By Ntombi Mhlongo
Financial inclusion has been cited as one component that is key in the SADC Region as it plays a significant role in improving people’s livelihoods.
This is because most countries in the region have their informal sectors relying heavily on remittances, savings groups, and credit associations, and plays a significant role in improving livelihoods, contributing to sustainable economic growth, promoting stability, and can support industrialisation.
This was the key message at the opening of the Annual Financial Inclusion Forum held in Johannesburg, South Africa.
According to the SADC website, the organisation’s Secretariat, through the European Union-funded Support to Improving the Investment and Business Environment in the SADC Region (SIBE) Programme, in conjunction with its partners FinMark Trust, United Nations Capital Development Fund (UNCDF), and the SADC Banking Association, convened the Forum to discuss, among others, the proposed new five-year SADC Strategy on Financial Inclusion and Small and Medium Enterprise (SME) access to finance.
The overall aim of the Forum was to collectively provide a platform to engage with the SIBE deliverables and outputs on financial inclusion; deliberate on the draft new five-year Financial Inclusion and SMEs Access to Finance Strategy for the SADC Region, in particular on the vision and objectives for financial inclusion in the Region, more specifically linked to financial inclusion for inclusive growth; and pillars and key interventions of the new strategy.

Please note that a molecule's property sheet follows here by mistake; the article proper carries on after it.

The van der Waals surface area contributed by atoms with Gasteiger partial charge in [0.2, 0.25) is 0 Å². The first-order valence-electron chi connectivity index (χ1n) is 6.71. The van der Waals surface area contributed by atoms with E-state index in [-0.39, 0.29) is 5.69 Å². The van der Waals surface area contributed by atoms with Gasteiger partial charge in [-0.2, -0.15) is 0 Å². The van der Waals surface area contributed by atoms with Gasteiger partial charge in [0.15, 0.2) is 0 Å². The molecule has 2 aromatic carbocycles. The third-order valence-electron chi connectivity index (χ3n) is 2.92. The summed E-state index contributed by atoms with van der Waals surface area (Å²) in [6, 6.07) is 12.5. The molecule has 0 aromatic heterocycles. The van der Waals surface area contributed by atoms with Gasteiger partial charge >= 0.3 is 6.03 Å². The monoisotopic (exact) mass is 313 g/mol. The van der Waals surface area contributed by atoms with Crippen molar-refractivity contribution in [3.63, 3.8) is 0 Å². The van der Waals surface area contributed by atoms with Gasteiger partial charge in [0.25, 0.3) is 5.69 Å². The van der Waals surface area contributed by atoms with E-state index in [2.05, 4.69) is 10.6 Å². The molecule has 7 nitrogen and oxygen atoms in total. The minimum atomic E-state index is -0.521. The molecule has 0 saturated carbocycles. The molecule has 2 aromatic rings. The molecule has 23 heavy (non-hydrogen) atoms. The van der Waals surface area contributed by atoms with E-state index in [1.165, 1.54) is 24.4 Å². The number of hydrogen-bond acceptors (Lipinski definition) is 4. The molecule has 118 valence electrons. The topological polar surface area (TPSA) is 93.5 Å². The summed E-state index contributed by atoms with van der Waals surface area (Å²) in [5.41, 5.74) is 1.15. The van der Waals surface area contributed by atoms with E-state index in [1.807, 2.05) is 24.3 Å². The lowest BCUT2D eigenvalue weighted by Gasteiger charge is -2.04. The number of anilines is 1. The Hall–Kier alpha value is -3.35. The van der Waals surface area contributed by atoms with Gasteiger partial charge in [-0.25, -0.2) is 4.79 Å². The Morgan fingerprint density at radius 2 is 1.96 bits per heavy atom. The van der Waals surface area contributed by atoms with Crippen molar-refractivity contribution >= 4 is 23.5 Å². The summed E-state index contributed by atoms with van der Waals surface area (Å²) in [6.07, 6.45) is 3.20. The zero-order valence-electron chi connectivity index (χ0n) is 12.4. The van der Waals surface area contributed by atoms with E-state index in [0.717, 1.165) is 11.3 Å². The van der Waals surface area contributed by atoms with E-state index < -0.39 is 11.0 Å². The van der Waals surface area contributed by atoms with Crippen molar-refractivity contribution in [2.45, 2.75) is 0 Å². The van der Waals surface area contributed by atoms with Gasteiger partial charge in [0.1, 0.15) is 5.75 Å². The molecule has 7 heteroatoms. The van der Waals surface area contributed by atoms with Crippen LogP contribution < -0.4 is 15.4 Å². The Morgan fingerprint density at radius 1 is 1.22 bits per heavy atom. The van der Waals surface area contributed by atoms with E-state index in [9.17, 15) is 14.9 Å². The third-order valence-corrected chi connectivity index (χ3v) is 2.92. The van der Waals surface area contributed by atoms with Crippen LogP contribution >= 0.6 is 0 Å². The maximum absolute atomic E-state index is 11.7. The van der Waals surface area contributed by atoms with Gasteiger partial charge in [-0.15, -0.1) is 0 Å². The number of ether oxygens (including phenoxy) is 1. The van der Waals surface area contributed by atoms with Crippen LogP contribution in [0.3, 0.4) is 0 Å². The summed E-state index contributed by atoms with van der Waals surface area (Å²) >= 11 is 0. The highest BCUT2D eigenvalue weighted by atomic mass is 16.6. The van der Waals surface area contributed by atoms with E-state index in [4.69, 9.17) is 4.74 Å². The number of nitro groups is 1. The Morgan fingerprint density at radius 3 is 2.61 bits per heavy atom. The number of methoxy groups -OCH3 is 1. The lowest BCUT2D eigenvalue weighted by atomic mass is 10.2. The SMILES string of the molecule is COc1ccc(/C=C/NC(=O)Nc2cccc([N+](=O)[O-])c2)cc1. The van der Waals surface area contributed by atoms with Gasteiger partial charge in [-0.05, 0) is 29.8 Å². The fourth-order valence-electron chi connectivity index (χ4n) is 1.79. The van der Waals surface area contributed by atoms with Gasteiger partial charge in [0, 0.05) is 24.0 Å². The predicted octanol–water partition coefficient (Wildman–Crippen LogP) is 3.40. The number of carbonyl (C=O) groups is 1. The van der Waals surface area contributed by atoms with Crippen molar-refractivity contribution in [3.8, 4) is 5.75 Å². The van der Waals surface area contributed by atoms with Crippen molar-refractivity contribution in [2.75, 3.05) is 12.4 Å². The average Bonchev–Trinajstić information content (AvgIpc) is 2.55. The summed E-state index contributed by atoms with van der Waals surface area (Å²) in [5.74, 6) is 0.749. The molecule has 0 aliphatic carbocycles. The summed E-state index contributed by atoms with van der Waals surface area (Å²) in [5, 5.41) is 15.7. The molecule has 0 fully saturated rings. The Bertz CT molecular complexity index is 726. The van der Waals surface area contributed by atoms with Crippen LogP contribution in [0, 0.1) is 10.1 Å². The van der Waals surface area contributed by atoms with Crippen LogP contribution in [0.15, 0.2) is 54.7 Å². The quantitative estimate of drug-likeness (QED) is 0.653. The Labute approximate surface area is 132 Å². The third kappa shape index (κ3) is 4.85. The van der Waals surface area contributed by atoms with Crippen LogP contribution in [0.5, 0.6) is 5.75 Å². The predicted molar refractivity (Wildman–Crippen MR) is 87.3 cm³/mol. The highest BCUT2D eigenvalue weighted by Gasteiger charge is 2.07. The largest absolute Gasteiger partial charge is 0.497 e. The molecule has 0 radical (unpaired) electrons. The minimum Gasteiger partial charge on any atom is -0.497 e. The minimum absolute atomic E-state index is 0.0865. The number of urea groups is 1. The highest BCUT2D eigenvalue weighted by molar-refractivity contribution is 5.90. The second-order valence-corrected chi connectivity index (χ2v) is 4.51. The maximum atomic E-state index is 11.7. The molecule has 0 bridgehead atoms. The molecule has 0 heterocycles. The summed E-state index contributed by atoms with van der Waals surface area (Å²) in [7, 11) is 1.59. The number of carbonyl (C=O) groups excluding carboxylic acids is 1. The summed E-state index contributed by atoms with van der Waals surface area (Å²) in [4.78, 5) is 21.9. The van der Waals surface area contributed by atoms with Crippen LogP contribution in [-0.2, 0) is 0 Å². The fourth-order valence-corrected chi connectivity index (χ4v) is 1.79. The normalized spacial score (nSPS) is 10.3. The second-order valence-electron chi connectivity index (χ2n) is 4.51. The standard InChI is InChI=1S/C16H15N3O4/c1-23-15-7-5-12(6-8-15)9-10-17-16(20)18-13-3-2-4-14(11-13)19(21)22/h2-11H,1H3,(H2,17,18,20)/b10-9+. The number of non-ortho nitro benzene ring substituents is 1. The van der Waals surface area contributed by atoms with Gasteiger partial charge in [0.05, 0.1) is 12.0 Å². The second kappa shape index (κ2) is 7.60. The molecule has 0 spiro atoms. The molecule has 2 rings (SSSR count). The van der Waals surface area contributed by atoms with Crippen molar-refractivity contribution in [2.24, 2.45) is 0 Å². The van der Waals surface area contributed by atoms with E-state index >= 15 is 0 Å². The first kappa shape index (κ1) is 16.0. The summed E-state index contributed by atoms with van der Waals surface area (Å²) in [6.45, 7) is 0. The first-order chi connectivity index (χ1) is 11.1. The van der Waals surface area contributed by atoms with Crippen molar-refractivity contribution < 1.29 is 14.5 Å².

Delivering a keynote address at the gathering, Karabo Gare, the Minister of Entrepreneurship of the Republic of Botswana said achieving meaningful financial inclusion is not without its challenges as several barriers hinder access to financial services, particularly for marginalised and vulnerable populations.
These barriers include inadequate infrastructure, limited financial literacy, high transaction costs, rigid regulations, and discriminatory practices. Addressing these barriers requires a comprehensive approach involving governments, financial institutions, regulators, and civil society organisations.
Also speaking was the Director of Finance, Investments, and Customs (FIC) at SADC Secretariat, Sadwick Mtonakutha said the process of developing the new SADC Strategy on Financial Inclusion and SME access to finance covering the period 2023-2028 started in February 2023 and is being developed to overcome poverty, inequality, and unemployment, all of which have been worsened by the Covid-19 pandemic.
The new strategy focuses efforts on key development challenges and seeks to improve the livelihoods of SADC citizens. He said digitalisation is key in reducing costs of financial services and promoting rural and agricultural finance, and that consideration should be given to climate change as the region is currently developing its Strategy on Financial Inclusion and SME access to finance.
Discussions focused on the three pillars of the proposed SADC Strategy on Financial Inclusion and SME Access to Finance 2023-2028, whose goal is an inclusive SADC financial system that empowers individuals and businesses to contribute to industrialisation, inclusive growth, and sustainable economic well-being.